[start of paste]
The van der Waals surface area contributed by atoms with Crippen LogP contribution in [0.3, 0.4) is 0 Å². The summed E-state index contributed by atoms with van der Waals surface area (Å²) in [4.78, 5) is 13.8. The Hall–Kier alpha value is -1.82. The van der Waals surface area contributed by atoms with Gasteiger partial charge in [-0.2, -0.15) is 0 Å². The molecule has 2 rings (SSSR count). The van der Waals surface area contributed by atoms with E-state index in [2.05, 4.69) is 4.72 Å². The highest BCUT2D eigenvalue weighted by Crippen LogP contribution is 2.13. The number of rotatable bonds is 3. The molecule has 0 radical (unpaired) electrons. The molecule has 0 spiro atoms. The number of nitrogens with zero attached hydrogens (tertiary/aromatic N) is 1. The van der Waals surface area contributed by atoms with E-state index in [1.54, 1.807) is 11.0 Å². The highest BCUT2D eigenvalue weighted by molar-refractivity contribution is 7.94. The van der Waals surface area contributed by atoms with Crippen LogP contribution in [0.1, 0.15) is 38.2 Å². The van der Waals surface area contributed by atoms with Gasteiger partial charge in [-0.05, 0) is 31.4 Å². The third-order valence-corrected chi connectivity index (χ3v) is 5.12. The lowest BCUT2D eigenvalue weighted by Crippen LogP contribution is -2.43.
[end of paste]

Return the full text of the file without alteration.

The van der Waals surface area contributed by atoms with Crippen LogP contribution in [0.3, 0.4) is 0 Å². The summed E-state index contributed by atoms with van der Waals surface area (Å²) in [4.78, 5) is 13.8. The Hall–Kier alpha value is -1.82. The van der Waals surface area contributed by atoms with Gasteiger partial charge in [-0.2, -0.15) is 0 Å². The molecule has 2 rings (SSSR count). The van der Waals surface area contributed by atoms with E-state index in [2.05, 4.69) is 4.72 Å². The highest BCUT2D eigenvalue weighted by Crippen LogP contribution is 2.13. The number of rotatable bonds is 3. The molecule has 0 radical (unpaired) electrons. The molecule has 0 spiro atoms. The number of nitrogens with zero attached hydrogens (tertiary/aromatic N) is 1. The van der Waals surface area contributed by atoms with E-state index in [1.54, 1.807) is 11.0 Å². The highest BCUT2D eigenvalue weighted by molar-refractivity contribution is 7.94. The van der Waals surface area contributed by atoms with Crippen LogP contribution in [0.1, 0.15) is 38.2 Å². The van der Waals surface area contributed by atoms with Gasteiger partial charge in [-0.05, 0) is 31.4 Å². The third-order valence-corrected chi connectivity index (χ3v) is 5.12. The lowest BCUT2D eigenvalue weighted by Crippen LogP contribution is -2.43.